It seems more people are contacting me these days who look at suicide as a way out of primarily private student loan debt. I’m sure you have the same visceral reaction as I do and feel everyone needs to be talked off the ledge. But in the hard light of day, considering suicide as a way to deal with student loans isn’t an uncommonly considered solution in the face of no other good solution. For the record, I’m not endorsing suicide as a way out, just acknowledging what others are feeling.
Let’s look at some of the recent reader feedback on this. Take the new lawyer with $100,000 in student loan debts who can’t find a job paying more than $40,000 a year. Her private student loans only have one real option, forbearance / deferment. Under that approach the payments are waived but the interest continues to make the balance due larger. The temporary respite from current loan payments only makes the repayment problem worse in the future. “I guess my question is whether I should try anything else before committing suicide,” the reader asks.
John said, “My student loans are almost $42,000 dollars. I frequently think about suicide; thinking about my son is the only thing that has so far kept me from committing suicide.”
Michael said, “Suicide as the option to get out. Do not want to work the rest of life thinking about this debt. If I cannot be free, I would prefer to be dead. I am going to die anyway.”
Student loan debt now exceeds the total owed in credit card debt. In 2005 under what creditors heavily lobbied as bankruptcy reform, the bankruptcy law was changed to not allow private student loans to be discharged in a consumer bankruptcy.
But until recently, private student loan lenders were dishing out loans like free cheese. There was significantly less regard to the ability to repay based on traditional lending criteria. Just look at the drop in acceptable credit scores approved after the bankruptcy reform bill went into force in 2005. “Hey, Bob they can’t get out of them anymore, lend away.”
Or how about we look at the cross section of private student loans across all ranges of credit scores. If lending was based on risk alone, the years 2005-2008 should not be relatively flat. Since 2008, lending standards in the private student loan market have tightened. Lenders are not able to easily sell off the student loans they originate, so they have more “skin in the game” when it comes to the borrower’s ability to repay. More skin equals more reasonable lending criteria.
And once attention was placed on the student borrower ability to repay in 2009, look what happened with loan volume that required a co-signer. It rockets up.
And which types of programs are co-signes on the hook for? Take a look.
It’s not the students that are now trapped in this dark pit of student loan debt. The co-signers are being dragged under as well.
Let’s turn back to the underlying problem with the dead end private student loans and why some consider suicide as a way out.
As the Consumer Financial Protection Bureau has noted, private student loan lenders set people up to fail with debt that can’t be discharged in bankruptcy. The private student loan lenders pushed students into lives of terminal debt slavery without much apparent regard for the borrowers.
Recent CFPB and Department of Education research found:
- Most private loans have few options for payment modification or forbearance. Most private loans have variable rates, making estimates about future debt payments difficult. Prior to 2010, federal law did not require a disclosure showing the actual interest rate on a borrower’s loan until after the lender documented the loan, approved the credit, and readied the check for mailing.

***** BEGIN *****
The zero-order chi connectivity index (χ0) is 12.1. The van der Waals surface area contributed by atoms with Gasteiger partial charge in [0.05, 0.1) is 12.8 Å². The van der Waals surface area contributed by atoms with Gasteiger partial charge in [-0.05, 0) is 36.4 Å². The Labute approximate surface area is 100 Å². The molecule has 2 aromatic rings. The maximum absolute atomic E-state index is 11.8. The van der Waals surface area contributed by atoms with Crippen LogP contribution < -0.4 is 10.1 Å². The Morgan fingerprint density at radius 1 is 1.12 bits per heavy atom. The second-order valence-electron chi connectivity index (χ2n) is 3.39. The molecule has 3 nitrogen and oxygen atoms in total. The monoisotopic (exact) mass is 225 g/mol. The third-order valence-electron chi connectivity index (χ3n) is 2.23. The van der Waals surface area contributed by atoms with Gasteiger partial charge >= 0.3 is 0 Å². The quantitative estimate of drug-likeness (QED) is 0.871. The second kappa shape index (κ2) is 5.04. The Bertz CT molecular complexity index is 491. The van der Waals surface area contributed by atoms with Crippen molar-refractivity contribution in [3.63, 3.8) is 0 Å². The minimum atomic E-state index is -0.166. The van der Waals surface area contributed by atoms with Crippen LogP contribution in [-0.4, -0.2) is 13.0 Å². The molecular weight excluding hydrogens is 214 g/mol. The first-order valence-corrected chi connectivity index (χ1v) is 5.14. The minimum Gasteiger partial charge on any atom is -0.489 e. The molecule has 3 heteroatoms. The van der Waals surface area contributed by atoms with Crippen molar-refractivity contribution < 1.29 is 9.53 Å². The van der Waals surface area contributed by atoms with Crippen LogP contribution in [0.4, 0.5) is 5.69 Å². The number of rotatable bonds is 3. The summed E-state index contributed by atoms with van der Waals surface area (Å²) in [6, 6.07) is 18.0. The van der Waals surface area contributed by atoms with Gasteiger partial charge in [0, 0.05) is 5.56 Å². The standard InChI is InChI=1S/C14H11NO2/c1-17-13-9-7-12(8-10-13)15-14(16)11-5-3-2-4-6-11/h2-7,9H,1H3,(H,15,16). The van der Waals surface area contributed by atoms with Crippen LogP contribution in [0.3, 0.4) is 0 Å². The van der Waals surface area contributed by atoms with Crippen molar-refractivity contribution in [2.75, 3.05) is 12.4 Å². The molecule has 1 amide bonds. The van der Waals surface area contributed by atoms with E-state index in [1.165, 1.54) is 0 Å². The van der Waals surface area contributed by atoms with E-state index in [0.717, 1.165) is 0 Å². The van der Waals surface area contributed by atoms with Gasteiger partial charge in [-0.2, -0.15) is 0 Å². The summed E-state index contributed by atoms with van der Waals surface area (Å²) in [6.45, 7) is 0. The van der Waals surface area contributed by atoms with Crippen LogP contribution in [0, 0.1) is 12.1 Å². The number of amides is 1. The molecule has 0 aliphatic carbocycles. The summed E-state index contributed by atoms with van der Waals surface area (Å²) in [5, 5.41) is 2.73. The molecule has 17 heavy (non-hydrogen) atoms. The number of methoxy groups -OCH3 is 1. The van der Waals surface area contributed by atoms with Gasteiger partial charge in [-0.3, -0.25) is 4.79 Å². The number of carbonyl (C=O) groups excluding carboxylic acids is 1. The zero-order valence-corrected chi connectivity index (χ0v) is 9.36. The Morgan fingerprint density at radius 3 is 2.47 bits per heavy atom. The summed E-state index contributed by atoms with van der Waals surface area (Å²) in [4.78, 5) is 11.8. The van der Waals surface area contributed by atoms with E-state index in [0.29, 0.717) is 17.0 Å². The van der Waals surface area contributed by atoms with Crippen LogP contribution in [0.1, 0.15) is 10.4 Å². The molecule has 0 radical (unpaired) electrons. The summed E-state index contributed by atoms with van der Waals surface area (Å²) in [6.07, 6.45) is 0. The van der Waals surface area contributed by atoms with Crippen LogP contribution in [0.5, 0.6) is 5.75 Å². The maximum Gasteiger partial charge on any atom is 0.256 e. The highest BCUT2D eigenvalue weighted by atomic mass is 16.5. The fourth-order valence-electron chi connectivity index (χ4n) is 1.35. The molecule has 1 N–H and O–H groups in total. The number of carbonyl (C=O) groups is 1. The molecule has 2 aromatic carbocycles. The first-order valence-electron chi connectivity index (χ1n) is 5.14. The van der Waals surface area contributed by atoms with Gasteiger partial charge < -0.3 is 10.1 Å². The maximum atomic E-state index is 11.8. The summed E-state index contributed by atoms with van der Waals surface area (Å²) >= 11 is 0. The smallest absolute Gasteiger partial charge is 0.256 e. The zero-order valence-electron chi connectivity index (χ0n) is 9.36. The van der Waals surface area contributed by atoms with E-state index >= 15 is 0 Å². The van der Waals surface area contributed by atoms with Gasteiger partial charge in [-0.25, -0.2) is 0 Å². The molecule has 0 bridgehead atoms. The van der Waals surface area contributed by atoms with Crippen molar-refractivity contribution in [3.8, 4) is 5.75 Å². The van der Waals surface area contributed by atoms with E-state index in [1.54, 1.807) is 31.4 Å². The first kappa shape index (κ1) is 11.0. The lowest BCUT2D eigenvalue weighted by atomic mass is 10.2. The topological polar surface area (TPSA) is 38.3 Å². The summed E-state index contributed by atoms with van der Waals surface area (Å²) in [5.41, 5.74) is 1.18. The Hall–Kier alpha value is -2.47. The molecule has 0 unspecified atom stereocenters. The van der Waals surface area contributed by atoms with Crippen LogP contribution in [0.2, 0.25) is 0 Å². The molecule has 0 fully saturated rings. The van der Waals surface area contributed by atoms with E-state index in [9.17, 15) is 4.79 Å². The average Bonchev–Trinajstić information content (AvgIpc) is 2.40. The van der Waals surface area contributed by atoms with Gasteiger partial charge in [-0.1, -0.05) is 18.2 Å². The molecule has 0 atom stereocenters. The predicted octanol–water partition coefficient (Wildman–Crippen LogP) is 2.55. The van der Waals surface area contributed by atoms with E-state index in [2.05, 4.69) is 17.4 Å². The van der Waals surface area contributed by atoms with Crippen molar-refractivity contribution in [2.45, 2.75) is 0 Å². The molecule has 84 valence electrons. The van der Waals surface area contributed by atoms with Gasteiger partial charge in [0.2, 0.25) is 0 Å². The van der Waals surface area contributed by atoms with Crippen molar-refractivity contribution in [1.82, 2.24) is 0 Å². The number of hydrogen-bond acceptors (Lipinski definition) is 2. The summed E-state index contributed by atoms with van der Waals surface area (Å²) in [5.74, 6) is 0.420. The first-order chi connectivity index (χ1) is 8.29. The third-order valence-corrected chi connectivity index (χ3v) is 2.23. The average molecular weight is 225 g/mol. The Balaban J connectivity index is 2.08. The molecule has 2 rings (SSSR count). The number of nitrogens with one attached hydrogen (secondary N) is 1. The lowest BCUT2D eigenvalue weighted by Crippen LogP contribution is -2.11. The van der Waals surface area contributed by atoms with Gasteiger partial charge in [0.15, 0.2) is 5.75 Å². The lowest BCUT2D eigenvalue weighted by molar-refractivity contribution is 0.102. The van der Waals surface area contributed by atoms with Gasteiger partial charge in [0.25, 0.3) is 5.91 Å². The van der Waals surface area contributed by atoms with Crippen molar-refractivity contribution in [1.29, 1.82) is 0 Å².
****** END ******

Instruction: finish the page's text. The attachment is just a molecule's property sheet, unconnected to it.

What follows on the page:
- Some lenders bypassed school financial aid offices and marketed loans directly to students. As a result, in many cases, the school could not review the borrower’s financial need, compare it to the loan amount, or even verify that the borrower was enrolled. Many lenders also lowered the minimum credit score required to receive a private student loan so that they could originate and then sell off more loans. Many students did not understand the differences and features between federal and private loans. They ended up using riskier private loans before exhausting their safer federal options.
- Defaults on private student loans have increased since the financial crisis. Based on the CFPB’s sample, there are now over $8.1 billion in defaulted private loans, representing more than 850,000 distinct loans. Congress amended the bankruptcy code in 2005 to make it tougher to discharge private student loans. Borrowers reported their lenders were unable or unwilling to modify or adjust repayment terms.
Faced with loans that may never have been appropriate or affordable, an unwillingness for lenders to make reasonable repayment adjustments, and the non-dischargeablility of these private student loans, it’s easy to see why some people feel trapped and without hope. You can certainly understand why some consider suicide as their only way out.
Maybe there is some hope for those considering suicide as a reasonable way out of private student loan debt. “Our findings reveal that students were yet another group of consumers that were hurt by the boom and bust of the financial crisis,” said CFPB Director Richard Cordray. “Too many student loan borrowers are struggling to pay off private student loans that they did not understand and cannot afford. Moving forward, we must do our best to leave the next generation in a better place than we are today, rather than buried under a mountain of debt.”
“Subprime-style lending went to college and now students are paying the price,” said U.S. Education Secretary Arne Duncan. Potentially, some help may be on the way.
If you are as concerned as I am about this situation I invite you to sign this Change.org petition for meaningful private student loan reform.